Scientists have discovered the nomadic swift parrot has an uncanny ability to find the best food supplies across the whole of Tasmania each year.
The finding is part of ongoing research into the Tasmanian swift parrot by Dr Dejan Stojanovic from The Australian National University (ANU). The latest study aimed to better understand nomadic animals and why they move around.
"By moving to where there is plenty of food, we've found swift parrots produce a stable number of offspring each year compared to less mobile animals, who have no choice but to make the best of local conditions," Dr Stojanovic said.
However, he said it was unclear how swift parrots managed to find where the richest patches of tree flowering occur.
Swift parrot food availability fluctuates and only small patches of forest flower in a given year.
Previous ANU studies have found the swift parrot is facing population collapse and could be extinct within 16 years. The iconic Tasmanian birds are preyed upon by sugar gliders, especially in areas of deforestation.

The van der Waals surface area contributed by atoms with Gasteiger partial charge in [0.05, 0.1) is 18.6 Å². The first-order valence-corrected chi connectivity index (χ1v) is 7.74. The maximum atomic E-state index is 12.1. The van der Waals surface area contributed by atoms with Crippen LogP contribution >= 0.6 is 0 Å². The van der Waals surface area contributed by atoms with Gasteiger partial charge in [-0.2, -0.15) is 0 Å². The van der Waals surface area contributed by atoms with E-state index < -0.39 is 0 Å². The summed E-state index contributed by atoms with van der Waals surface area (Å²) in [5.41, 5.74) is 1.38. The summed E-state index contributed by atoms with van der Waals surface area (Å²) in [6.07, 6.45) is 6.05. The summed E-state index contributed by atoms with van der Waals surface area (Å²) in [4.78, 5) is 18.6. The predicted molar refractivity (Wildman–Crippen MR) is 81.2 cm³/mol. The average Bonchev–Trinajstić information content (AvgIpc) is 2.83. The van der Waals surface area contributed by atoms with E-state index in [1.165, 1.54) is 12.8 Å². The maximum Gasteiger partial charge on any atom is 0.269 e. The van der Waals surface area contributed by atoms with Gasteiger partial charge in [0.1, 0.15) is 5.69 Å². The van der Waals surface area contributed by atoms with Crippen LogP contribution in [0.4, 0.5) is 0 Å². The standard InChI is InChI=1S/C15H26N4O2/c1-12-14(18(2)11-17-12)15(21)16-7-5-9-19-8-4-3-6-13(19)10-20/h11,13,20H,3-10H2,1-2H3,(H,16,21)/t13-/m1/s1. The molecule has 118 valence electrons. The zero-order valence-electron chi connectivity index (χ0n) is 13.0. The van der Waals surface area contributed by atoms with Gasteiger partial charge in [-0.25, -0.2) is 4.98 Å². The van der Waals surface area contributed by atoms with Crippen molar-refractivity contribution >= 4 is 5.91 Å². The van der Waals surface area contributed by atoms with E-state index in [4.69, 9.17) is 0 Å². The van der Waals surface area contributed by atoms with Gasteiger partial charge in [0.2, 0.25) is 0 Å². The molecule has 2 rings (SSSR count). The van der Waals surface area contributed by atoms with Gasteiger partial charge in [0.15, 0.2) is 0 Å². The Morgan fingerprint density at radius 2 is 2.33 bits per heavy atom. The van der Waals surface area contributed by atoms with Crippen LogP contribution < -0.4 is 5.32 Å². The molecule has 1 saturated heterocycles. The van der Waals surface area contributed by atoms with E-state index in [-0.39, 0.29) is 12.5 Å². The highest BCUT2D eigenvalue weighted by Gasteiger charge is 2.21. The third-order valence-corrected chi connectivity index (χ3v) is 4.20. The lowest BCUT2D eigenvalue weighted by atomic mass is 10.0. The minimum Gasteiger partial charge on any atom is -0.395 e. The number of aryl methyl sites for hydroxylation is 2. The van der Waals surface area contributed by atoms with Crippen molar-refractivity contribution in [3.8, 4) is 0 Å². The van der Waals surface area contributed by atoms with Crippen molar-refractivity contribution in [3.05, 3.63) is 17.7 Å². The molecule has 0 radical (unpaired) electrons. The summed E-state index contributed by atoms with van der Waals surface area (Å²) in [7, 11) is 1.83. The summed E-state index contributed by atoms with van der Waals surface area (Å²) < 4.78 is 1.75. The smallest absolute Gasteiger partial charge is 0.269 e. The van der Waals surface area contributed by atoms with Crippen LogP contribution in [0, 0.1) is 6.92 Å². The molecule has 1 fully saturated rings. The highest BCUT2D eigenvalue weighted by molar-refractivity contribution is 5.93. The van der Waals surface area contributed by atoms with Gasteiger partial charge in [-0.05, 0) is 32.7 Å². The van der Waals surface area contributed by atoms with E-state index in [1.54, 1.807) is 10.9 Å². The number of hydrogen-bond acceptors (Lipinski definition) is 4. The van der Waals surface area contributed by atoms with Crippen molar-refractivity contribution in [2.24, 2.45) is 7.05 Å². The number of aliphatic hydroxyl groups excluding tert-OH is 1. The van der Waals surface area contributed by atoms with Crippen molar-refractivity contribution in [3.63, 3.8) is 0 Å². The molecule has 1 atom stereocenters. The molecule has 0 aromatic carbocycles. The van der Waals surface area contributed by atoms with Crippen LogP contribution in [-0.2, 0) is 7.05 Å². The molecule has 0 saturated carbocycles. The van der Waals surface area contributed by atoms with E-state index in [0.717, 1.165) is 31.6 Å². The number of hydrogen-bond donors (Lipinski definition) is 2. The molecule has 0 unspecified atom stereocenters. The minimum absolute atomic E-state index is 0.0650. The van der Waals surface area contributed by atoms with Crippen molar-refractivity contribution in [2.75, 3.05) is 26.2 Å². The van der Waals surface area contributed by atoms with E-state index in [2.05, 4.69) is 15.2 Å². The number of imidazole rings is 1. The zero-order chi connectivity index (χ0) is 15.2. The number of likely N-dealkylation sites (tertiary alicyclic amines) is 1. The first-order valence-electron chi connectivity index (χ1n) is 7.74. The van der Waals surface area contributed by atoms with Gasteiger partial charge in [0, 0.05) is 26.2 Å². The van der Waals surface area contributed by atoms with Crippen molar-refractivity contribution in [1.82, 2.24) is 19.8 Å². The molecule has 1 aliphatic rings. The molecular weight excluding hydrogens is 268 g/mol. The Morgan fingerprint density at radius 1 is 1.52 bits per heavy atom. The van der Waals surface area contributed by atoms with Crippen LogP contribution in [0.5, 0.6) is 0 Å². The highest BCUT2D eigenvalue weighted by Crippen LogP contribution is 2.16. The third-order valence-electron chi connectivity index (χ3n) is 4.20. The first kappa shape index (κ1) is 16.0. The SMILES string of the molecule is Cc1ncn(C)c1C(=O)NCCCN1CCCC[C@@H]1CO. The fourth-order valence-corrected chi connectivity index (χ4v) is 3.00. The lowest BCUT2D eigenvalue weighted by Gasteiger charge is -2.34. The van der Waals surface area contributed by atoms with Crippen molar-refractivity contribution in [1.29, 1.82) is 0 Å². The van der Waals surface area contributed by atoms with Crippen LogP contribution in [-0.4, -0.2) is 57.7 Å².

Dr Stojanovic said the latest research found the benefits of moving to rich patches of food was outweighed by the cost of living in forests where sugar gliders are abundant.
"The research shows that even though swift parrots are superbly evolved to cope with unpredictable conditions in Tasmania, deforestation and predation threaten to push this species into extinction," he said.
"We need to protect forests that support swift parrot food trees so that we increase the pool of potential resources for breeding swift parrots."
Dr Stojanovic has run a crowdfunding campaign which has raised more than $66,000 to help protect critically endangered birds, and support continues to grow.
Explore further: Tasmania's swift parrot now facing population collapse
"Exploiting the richest patch has a fitness pay-off for the migratory swift parrot." Journal of Animal Ecology. doi: 10.1111/1365-2656.12375